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Long-Term Issues After a Brain Injury

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Recovery from a brain injury is a life-long process.

Family, friends, and the rehabilitation team at the UPMC Rehabilitation Institute will play an important role in this process.

Going Back to Work

Returning to work or a volunteer job may help you get back into the community and move forward in the recovery process.

There are things, however, that you and your loved ones need to keep in mind when making plans to go back to work.

Physical changes

  • Fatigue: It's perfectly normal for you to experience extreme fatigue after your brain injury. It may be difficult for you to complete a whole day at work or remain focused on one particular task.
  • Movement and speech issues also may play a role. You may not be able to move or think as fast as before.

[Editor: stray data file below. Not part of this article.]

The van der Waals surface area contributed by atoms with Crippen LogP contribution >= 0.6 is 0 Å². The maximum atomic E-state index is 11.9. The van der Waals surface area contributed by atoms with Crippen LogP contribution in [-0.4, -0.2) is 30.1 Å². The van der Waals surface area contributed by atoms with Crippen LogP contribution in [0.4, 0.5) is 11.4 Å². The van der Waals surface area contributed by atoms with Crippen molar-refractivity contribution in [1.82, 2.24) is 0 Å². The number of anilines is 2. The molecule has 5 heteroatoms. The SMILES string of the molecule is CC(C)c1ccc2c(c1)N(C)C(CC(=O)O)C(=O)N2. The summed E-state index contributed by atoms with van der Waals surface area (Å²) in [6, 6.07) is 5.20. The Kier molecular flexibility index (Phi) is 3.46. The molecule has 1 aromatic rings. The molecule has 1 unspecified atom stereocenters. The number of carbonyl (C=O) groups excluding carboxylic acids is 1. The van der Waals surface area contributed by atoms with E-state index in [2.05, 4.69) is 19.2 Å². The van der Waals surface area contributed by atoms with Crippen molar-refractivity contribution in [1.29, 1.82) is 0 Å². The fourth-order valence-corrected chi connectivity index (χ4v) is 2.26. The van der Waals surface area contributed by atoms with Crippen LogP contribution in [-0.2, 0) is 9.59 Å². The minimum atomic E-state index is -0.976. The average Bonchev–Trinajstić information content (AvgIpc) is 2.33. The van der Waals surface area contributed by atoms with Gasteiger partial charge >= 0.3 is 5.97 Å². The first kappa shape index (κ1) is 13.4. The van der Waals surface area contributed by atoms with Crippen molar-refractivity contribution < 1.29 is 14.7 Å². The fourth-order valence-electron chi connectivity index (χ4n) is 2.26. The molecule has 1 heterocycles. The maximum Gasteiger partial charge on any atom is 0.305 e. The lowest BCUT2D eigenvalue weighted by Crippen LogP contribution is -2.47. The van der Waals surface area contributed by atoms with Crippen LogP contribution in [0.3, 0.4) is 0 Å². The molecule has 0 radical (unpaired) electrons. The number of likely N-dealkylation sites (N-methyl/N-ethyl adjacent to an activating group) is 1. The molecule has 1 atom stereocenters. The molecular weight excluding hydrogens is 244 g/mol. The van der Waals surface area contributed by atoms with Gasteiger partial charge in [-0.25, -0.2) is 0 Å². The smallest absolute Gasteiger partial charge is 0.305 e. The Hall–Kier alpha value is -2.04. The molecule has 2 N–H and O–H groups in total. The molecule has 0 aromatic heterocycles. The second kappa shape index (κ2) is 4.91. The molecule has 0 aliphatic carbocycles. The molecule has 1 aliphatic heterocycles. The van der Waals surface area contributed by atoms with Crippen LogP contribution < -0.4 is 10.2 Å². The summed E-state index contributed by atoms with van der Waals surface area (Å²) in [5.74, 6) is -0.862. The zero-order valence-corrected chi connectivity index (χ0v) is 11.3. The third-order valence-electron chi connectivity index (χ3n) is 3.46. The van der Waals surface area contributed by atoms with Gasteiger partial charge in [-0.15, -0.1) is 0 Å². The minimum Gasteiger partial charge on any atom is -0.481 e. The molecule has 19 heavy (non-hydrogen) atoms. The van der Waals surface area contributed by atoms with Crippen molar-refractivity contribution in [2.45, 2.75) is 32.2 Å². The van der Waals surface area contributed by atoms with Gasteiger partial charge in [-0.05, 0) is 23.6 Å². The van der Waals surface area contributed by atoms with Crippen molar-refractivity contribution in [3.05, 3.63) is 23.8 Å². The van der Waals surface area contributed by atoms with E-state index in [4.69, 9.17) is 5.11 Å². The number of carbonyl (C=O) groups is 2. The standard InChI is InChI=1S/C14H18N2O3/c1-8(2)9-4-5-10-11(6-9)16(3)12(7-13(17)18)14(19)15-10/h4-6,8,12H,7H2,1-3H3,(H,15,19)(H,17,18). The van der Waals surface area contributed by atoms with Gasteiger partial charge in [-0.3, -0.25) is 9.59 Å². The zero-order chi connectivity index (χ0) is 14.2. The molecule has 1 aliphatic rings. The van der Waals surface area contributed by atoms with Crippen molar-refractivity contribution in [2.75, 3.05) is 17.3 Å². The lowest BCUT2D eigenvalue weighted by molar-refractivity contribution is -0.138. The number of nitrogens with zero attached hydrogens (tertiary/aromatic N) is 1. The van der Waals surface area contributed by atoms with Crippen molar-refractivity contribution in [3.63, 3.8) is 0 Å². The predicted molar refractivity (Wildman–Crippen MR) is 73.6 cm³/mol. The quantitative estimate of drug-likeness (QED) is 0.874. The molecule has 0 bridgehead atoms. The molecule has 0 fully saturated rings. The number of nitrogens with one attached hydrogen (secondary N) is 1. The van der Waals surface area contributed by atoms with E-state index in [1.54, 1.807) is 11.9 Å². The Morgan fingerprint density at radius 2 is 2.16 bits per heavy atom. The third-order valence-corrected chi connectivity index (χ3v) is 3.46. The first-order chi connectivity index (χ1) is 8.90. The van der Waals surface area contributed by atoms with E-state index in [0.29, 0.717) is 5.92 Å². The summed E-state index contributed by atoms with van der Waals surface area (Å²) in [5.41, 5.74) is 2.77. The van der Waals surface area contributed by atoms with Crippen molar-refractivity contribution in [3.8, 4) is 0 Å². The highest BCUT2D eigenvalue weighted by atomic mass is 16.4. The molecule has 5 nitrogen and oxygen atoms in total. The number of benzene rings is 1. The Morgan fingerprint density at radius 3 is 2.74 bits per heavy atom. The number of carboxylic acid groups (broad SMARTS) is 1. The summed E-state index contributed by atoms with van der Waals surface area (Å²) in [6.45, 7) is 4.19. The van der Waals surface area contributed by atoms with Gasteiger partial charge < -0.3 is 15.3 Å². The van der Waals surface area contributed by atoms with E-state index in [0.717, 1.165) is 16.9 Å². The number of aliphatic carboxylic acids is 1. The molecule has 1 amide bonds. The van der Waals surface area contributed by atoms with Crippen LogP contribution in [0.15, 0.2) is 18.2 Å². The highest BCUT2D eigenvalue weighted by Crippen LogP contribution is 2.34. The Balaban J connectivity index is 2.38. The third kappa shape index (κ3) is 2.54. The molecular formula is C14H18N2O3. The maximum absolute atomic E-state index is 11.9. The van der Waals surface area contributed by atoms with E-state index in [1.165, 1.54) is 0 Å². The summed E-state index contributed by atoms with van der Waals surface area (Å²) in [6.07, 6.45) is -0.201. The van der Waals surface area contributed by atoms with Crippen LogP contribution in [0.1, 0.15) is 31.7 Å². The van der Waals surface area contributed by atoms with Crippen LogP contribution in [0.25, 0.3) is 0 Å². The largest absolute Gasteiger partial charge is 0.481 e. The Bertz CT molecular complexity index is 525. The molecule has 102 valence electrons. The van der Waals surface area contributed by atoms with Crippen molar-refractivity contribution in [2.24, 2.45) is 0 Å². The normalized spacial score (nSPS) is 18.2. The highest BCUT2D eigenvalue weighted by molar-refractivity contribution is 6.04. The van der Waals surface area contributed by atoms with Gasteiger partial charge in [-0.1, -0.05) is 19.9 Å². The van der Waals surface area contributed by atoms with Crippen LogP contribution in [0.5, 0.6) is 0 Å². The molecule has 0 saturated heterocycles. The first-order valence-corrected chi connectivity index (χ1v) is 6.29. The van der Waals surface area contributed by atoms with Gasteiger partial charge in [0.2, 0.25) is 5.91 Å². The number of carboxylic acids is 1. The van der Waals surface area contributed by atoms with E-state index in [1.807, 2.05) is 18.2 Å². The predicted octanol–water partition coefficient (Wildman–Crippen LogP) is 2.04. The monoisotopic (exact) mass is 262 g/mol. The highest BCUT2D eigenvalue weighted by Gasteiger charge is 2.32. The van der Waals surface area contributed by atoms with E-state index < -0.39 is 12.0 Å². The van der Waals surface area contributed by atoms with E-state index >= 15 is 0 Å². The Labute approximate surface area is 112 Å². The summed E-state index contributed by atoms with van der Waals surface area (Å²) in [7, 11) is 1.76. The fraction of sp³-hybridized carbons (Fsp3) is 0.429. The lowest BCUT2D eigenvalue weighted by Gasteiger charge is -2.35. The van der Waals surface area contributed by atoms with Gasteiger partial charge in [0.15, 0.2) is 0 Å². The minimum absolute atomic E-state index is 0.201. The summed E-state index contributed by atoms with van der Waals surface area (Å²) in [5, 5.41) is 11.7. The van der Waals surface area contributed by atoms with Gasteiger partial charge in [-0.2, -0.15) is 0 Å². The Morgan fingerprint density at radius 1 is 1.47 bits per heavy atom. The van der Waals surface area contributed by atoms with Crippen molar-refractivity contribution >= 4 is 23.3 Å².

It's likely that, in the beginning, you will not be able to accomplish as much in the work day as you did before, or as much as colleagues do now. This is part of recovery and will take time.

Employers and supervisors should be cognizant of these changes.

Behavioral changes

Many people with brain injuries may have problems with their temper and self-awareness, or problems accepting responsibility or criticism.

Self-awareness refers to how a person can judge his or her:

  • Behavior
  • Performance (both job and personal)
  • Abilities

Someone who cannot recognize, or is unaware of, making mistakes may:

  • Create a poor product
  • Do nothing to correct mistakes
  • Complain of being bullied or picked on when asked to correct the mistakes

These sorts of problems may affect your ability to take or keep a job.

Even though you may have lost certain abilities after your brain injury, you may:

  • Not recognize the loss
  • Wish to keep doing things the same way as before the injury
  • Not want to take a different type of job
  • Not be willing to accept lower pay

The rehabilitation team can work with you to help change the expectations of reasonable employment.

Social skills